Time Out: August 5, 2009

The Avoca Summer Classic is my favorite off-season basketball venue. This three-on-three tournament gem is the highlight of a packed spring and summer basketball schedule for my Andes boys’ basketball team. In its eighth year this summer, the Avoca Classic is a full day of competitive basketball and small town community fun.
A small community of just over 1,000 people, Avoca is located off the first exit of Route 390 North running northwest from Bath. The community closes off a section of their Main Street and assembles eight half-court basketball playing areas directly in front of a small town square. That’s the venue for a day packed with basketball competition.
Organizing and running the tournament has to be a nightmare, but you would never know it as a participant. Tournament Director Bill Collmer and his team of volunteers run the event like clockwork. Saturday the industrious volunteers orchestrated 58 teams through a maze of brackets in five age groups in the double-elimination event. Although I’m sure there were many backstage snafus, to the casual observer it seemed as if the day went off without a hitch.
The Classic is a showcase of community spirit. The atmosphere is small-town friendly punctuated with smiles. Tournament officials make participants feel like old friends. A local radio station DJ pumps great tunes through a first-rate sound system located in the park’s gazebo, the nerve center of the Classic. The local teachers’ association manned a dunking booth raising money for a family that suffered a devastating fire. A reasonably-priced food stand and some carnival-like booths selling carnival-like goods added to the festive spirit.
The Avoca Classic is held each summer in memory of Frankie Rundell. Rundell, a local basketball legend on the 1988 Avoca team that advanced all the way to the Glens Falls Final Four, was lost in a car accident in December of 2001.
They say you can learn a great deal about a person from the reaction of others to their name. If that’s the case, Frankie was someone special, a force of positive energy and leadership during his time. In staging this event Avoca honors Frankie’s memory each year through the money this tournament raises for scholarships to local student athletes and money to support athletes attending camps and participating on local youth sports teams. Their local basketball classic is a terrific tribute to Frankie Rundell.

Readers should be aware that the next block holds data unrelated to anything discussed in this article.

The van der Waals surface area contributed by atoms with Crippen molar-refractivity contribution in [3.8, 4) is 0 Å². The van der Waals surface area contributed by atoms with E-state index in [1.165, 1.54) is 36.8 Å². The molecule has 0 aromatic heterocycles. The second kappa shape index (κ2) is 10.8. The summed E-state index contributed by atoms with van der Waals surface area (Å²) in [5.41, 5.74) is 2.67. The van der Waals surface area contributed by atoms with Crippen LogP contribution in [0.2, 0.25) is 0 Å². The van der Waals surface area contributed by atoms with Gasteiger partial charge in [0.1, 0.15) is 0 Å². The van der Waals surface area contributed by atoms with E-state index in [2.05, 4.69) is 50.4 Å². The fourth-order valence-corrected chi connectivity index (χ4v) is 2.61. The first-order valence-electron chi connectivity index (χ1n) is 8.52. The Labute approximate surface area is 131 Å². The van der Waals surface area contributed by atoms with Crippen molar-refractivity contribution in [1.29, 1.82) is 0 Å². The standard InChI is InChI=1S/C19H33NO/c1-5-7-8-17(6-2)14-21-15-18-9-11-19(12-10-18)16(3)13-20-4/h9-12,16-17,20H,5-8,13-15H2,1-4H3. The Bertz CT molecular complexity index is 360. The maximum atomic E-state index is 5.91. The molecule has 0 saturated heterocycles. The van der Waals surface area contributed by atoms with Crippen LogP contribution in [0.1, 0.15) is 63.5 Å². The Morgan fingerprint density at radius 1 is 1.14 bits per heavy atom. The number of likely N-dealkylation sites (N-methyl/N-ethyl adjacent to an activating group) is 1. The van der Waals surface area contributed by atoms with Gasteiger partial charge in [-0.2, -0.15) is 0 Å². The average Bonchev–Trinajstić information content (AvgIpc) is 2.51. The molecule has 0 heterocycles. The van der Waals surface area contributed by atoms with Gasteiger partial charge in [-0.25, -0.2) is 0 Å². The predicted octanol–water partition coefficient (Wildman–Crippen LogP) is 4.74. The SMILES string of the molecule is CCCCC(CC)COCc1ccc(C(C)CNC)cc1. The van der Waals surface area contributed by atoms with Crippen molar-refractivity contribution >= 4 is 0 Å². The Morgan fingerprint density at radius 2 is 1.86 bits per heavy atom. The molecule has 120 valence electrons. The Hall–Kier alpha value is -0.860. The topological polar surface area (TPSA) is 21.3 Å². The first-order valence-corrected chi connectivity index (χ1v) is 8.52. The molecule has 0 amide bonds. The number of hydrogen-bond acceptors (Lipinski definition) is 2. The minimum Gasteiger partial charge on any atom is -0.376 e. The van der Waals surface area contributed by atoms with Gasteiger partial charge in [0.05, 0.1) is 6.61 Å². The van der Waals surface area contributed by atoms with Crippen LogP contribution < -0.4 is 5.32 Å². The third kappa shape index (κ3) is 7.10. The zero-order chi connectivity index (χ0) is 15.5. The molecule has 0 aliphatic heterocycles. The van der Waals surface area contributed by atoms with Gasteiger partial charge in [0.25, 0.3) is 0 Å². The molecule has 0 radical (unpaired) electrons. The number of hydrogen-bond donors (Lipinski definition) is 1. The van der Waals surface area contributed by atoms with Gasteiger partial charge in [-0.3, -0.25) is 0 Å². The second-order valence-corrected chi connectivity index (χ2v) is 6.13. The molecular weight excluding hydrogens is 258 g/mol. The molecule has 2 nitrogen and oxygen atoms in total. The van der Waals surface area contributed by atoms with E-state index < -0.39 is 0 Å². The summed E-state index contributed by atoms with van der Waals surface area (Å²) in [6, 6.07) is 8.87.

Andes placed two teams, one at the 15-16-age level and another in the 17-18 age group, in Saturday’s Classic. When two last-day cancellations and a squishy ankle rolled at the Houghton Team camp threatened to eliminate one team, the guys took to the local basketball court in Addison, where we stayed, looking for some reinforcements. It was there we added PJ Povoski, a gritty, hard driving 15-year-old guard to our younger team.
PJ and two Andes guys made it through the winners’ bracket to the championship game. With no substitutes and 80-plus degree heat beating down on their backs, the young Mountaineers played the final minutes of the title game on rubbery legs. When regulation time ran out, the Mountaineers were in front by a single point, but a quirk in the rules requires that every game be decided by two or more points. The game was extended and the young Mountaineers eventually fell to a team from Naples.
PJ returned and swam with the guys at the lake, had dinner with us, and returned to the downtown playground before calling it a day. When he left, we had a new, permanent friend, and the newest Mountaineer asked if he could play with our guys if we came back again next summer. Meeting PJ was certainly a highlight of our trip.
A footnote, the Andes team in the 17- and 18-age level division did quite well, splitting four games with no contest, win or loss, decided by more than four points.
Yet, the real story is Avoca, this small rural town rallying together each year to pay tribute to one of their lost favorite sons and in his name providing a forum for basketball lovers of every age and raising money to be used for worthy local causes.